Charitable Contribution in Excess of 15% Avoidable in its Entirety

Posted by NCBRC - December 30, 2013

In a sharply circumscribed opinion, the Tenth Circuit found that the trustee could avoid in their entirety charitable contributions in excess of 15% of the debtors’ gross annual income. Wadsworth v. The Word of Life Christian Center (In re McGough), No. 12-1142 (Dec. 16, 2013). Section 548(a) allows a trustee to avoid a transfer made within two years of bankruptcy by an insolvent debtor for which the debtor received less than the reasonably equivalent value in exchange. Notwithstanding this provision, section 548(a)(2) permits a debtor to make charitable contributions of up to 15% of his gross annual income (GAI) or, if the contribution exceeds that amount, permits contributions that are “consistent with the practices of the debtor in making charitable contributions.”

The BAP found that the recipient of the debtors’ charitable contributions (the Center) need only turn over the portion of the contribution that exceeded the 15% limit. 467 B.R. 220 (B.A.P. 10th Cir. 2012). The Tenth Circuit reversed.

The circuit court agreed with the trustee that the plain language of section 548(a)(2) carves out an exception for charitable contributions only where specified requirements, including the limitation on amount, are met. The exception does not apply at all to contributions in excess of the permitted amount. Under this reasoning, the circuit court found that the entire contribution, rather than just the amount in excess of 15%, was avoidable.

In light of its finding that the language of the statute was clear, the court did not consider the Center’s legislative history argument based on House Report No. 105-566 which states:

The 15 percent safe harbor is necessary to protect the tithing practices of certain

religious faiths. It is intended to apply to transfers that a debtor makes on an

aggregate basis during the . . . reachback period preceding the filing of the

debtor’s bankruptcy case. Thus, the safe harbor protects annual aggregate

contributions up to 15 percent of the debtor’s gross annual income.

1998 WL 285820, at *9 (1998)

It is important to note that several significant issues were specifically not before the court. (The Bankruptcy court addressed whether 1) Social Security Income should be considered when calculating GA; 2) whether charitable contributions should be considered in their aggregate; and 3) whether only the excess of 15% is recoverable).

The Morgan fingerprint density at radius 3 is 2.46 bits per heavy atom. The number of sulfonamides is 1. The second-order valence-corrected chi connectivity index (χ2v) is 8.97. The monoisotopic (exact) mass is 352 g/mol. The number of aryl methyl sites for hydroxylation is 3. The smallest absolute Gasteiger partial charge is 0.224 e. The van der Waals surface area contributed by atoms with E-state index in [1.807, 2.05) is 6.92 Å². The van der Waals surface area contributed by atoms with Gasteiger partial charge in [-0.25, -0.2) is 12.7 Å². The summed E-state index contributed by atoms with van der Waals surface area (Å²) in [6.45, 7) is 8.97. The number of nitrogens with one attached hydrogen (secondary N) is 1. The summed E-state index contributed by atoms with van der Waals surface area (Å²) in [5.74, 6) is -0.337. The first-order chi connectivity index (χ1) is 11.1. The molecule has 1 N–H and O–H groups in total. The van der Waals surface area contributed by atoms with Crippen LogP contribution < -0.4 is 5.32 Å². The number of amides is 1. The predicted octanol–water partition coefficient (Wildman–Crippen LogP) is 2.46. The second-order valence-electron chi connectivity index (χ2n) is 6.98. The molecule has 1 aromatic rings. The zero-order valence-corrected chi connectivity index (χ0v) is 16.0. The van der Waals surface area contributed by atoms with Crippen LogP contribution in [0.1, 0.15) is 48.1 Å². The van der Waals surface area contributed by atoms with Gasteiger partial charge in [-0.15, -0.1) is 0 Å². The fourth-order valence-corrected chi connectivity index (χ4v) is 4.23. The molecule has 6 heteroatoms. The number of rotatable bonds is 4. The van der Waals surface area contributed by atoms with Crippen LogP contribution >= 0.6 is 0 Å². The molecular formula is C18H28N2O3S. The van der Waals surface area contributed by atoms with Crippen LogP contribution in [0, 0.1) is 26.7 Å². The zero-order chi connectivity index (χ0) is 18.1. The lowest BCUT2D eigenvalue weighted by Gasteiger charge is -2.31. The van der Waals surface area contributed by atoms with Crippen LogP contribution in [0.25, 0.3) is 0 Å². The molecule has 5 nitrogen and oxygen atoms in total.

First, even though the issue was argued at the bankruptcy court level, the Center did not argue on appeal that the debtors’ social security income should be considered when determining their total GAI. See Wolkowitz v. Breath of Life Seventh Day Adventist Church (In re Lewis), 401 B.R. 431 (Bankr. C.D. Cal. 2009) (GAI should be determined according to IRC definition); Stanziale v. American Friends of Yechave Daat. (In re Dwek), No. 07-11757 (Bankr. N.J. Sept. 17, 2009) (GAI is “total income without regard to any deductions or expenses). Had that income been included, the charitable contributions would not have exceeded the 15% limit.

The court noted that it was not presented with arguments either that the debtors’ charitable contribution in excess of 15% was consistent with the debtors’ practices as permitted by the statutory language creating an exception to the 15% rule, or that the debtors were not insolvent at the time of the contributions.

The charity also did not appeal the lower court’s finding that individual contributions for the year should be considered in the aggregate rather than individually.

Finally, the court refused to consider the argument set forth by amicus, Alliance Defending Freedom, that requiring a religious organization to turn over the entire amount of a contribution rather than only the amount exceeding 15% of the debtors’ gross annual income violates the Religious Freedom Restoration Act, 42 U.S.C. § 2000bb et seq. because the issue was not raised by the appellant.

McGough opinion

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